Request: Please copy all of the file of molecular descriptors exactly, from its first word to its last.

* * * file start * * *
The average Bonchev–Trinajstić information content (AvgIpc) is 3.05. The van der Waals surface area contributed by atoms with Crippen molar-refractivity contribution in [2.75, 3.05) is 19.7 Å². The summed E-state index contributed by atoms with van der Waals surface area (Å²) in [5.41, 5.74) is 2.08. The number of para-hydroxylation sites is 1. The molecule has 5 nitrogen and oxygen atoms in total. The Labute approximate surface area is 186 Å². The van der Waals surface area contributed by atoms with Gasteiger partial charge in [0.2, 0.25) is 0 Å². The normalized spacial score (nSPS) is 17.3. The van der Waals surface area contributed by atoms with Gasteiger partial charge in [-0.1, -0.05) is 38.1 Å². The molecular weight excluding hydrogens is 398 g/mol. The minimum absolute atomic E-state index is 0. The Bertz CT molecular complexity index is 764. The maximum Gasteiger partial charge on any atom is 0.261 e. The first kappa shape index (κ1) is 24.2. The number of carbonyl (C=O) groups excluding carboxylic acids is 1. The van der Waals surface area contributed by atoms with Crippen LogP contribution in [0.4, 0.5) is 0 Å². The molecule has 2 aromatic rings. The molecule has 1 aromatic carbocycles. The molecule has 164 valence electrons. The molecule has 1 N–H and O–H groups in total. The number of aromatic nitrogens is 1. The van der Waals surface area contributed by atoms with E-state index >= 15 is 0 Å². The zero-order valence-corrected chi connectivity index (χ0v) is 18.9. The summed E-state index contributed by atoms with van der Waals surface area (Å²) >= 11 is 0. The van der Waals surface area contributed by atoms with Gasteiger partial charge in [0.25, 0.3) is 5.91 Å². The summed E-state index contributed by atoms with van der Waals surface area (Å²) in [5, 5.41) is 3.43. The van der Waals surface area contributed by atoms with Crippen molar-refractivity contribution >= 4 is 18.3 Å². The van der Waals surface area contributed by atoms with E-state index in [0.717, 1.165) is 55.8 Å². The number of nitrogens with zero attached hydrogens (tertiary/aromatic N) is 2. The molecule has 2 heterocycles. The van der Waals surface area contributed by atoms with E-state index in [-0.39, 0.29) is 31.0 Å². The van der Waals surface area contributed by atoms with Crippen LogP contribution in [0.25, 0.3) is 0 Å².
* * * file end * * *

The average Bonchev–Trinajstić information content (AvgIpc) is 3.05. The van der Waals surface area contributed by atoms with Crippen molar-refractivity contribution in [2.75, 3.05) is 19.7 Å². The summed E-state index contributed by atoms with van der Waals surface area (Å²) in [5.41, 5.74) is 2.08. The number of para-hydroxylation sites is 1. The molecule has 5 nitrogen and oxygen atoms in total. The Labute approximate surface area is 186 Å². The van der Waals surface area contributed by atoms with Gasteiger partial charge in [0.2, 0.25) is 0 Å². The normalized spacial score (nSPS) is 17.3. The van der Waals surface area contributed by atoms with Gasteiger partial charge in [-0.1, -0.05) is 38.1 Å². The molecular weight excluding hydrogens is 398 g/mol. The minimum absolute atomic E-state index is 0. The Bertz CT molecular complexity index is 764. The maximum Gasteiger partial charge on any atom is 0.261 e. The first kappa shape index (κ1) is 24.2. The number of carbonyl (C=O) groups excluding carboxylic acids is 1. The van der Waals surface area contributed by atoms with Crippen LogP contribution in [0.4, 0.5) is 0 Å². The molecule has 2 aromatic rings. The molecule has 1 aromatic carbocycles. The molecule has 164 valence electrons. The molecule has 1 N–H and O–H groups in total. The number of aromatic nitrogens is 1. The van der Waals surface area contributed by atoms with E-state index >= 15 is 0 Å². The zero-order valence-corrected chi connectivity index (χ0v) is 18.9. The summed E-state index contributed by atoms with van der Waals surface area (Å²) >= 11 is 0. The van der Waals surface area contributed by atoms with Gasteiger partial charge in [0.25, 0.3) is 5.91 Å². The summed E-state index contributed by atoms with van der Waals surface area (Å²) in [5, 5.41) is 3.43. The van der Waals surface area contributed by atoms with Crippen molar-refractivity contribution >= 4 is 18.3 Å². The van der Waals surface area contributed by atoms with E-state index in [0.717, 1.165) is 55.8 Å². The number of nitrogens with zero attached hydrogens (tertiary/aromatic N) is 2. The molecule has 2 heterocycles. The van der Waals surface area contributed by atoms with E-state index in [-0.39, 0.29) is 31.0 Å². The van der Waals surface area contributed by atoms with Crippen LogP contribution in [0.25, 0.3) is 0 Å².